Two men shake hands while a work lamp shines in the backgroundAntisocial personality disorder (ASPD) involves a persistent and maladaptive violation of social norms. People with ASPD often lack empathy for others. They may engage in unlawful, aggressive, or manipulative actions without any visible remorse.

This behavior often comes with consequences. People with ASPD are more likely to get involved in the criminal justice system. They are also more likely to die through violent means such as homicide. Antisocial personality disorder can affect all aspects of life, from relationships to careers.

While the symptoms of ASPD may be severe, the condition is treatable. A licensed therapist can help people with ASPD live a more prosocial and fulfilling life. Therapy is a confidential and judgement-free way to get help.

How Common is Antisocial Personality Disorder?

Nearly 8 million Americans are identified as having antisocial personality disorder. The condition is most often seen in people between 24 and 44 years old. Research shows ASPD is more common in people experiencing poverty. Antisocial behavior can lead to homelessness, unemployment, growing debt, and other factors which hurt financial health.

ASPD is much more common in men than women. The prevalence rates for men range from 2% to 4%. Meanwhile, only 0.5% to 1% of women develop ASPD in their lifetimes. However, research suggests women are more likely to have co-occurring diagnoses that exacerbate ASPD symptoms, leading to worse outcomes.

Treatment for Antisocial Personality Disorder

Antisocial personality disorder can be very difficult to treat. People rarely seek treatment for the condition itself, though they may come to therapy for other mental health concerns or as part of a court-ordered sentence. People with antisocial personality disorder may be more likely to lie to their therapists or drop out of treatment.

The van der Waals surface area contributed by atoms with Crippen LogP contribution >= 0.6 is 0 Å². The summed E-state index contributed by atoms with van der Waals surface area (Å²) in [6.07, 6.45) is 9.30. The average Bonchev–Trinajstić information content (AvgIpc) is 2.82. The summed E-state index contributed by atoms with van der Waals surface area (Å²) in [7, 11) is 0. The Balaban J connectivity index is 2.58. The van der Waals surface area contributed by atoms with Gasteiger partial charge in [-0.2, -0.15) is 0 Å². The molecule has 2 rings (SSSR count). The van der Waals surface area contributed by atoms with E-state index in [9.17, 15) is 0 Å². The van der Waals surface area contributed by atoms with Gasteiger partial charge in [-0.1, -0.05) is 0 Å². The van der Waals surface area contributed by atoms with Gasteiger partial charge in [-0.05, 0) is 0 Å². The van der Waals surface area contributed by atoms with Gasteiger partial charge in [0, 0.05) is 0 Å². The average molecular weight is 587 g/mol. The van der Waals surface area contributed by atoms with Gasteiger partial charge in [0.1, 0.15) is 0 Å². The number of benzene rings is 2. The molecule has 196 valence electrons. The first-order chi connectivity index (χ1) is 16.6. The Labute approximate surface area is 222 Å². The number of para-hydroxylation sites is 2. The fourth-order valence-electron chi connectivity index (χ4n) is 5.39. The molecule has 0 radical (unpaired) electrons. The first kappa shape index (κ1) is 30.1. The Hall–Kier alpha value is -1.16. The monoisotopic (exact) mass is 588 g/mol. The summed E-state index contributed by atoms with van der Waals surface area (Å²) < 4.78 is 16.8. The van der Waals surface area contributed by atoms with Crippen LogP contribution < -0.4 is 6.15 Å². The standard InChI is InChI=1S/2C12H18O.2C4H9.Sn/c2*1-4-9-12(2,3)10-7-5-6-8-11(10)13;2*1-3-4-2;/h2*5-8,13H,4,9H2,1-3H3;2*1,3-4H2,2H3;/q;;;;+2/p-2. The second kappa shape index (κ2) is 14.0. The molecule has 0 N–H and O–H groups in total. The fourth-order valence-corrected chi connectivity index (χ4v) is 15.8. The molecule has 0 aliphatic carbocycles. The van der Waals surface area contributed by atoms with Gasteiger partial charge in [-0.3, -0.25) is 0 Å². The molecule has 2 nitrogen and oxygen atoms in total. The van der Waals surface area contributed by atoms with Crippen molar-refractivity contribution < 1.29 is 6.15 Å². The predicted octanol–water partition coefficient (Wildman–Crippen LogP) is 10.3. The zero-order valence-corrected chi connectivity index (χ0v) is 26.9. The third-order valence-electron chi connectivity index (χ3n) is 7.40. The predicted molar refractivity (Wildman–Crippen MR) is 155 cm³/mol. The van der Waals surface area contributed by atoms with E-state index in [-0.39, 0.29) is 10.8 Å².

Treatment goals often fall into three categories. 

Therapy that emphasizes behavior modifications along with the consequences of illegal or dangerous behavior shows the most promise. Research shows people with ASPD are less likely to reoffend if they get treatment. Individuals with the sociopathy subtype of ASPD are more likely to respond to treatment than those with the psychopathy subtype.

The FDA has not approved any medications for treating antisocial personality disorder. Research on pharmacological interventions suggests drugs have limited effectiveness for ASPD symptoms. However, someone with ASPD may be prescribed medication to treat a co-occurring issue such as anxiety.

Antisocial Personality Disorder and Criminal Behavior 

Since frequent unlawful behavior is one of the symptoms of ASPD, people with the diagnosis are overrepresented in the criminal justice symptom. Estimates vary widely, but research tends to suggest that at least 20% of inmates have antisocial personality. However, most people who engage in criminal behavior do not have ASPD. Typically criminals use antisocial behavior in a limited context to reach a specific goal. People with ASPD, meanwhile, often mistreat others or disregard social norms regardless of the situation. 

An estimated 47% of people with antisocial personality disorder have “significant” arrest records. Yet many people with ASPD do not become hardened criminals. People with ASPD are more likely to show patterns of unemployment or promiscuity than serious criminality.

People with antisocial personality disorder tend to exhibit less criminal behavior as they reach their forties. Other symptoms, such as impulsivity or irresponsibility, may also improve slightly with age. However, ASPD is unlikely to go into full remission without treatment.

Case Example of Treatment for Antisocial Personality Disorder

  • Reducing aggressive behaviors during conflict: Joseph, 27, goes to therapy after being court-mandated to seek help for his behavioral issues. Ever since he was 13 years old, Joseph has had a hair-trigger temper that has regularly gotten him into fights. He recently got into an argument with a neighbor and tried to intimidate them by slashing their car tires. When asked about the incident, Joseph shows no remorse, responding that the neighbor “had it coming.” The therapist works with Joseph to explore more productive ways he could express his displeasure in the future. In therapy, Joseph learns strategies for controlling his anger. The next time Joseph gets into a dispute with a neighbor, he uses the negotiation tactics he learned in therapy and realizes they are a more effective tool than violence ever was. This increases his motivation for therapy, and he agrees to work with the therapist to solve conflicts in a more prosocial manner.


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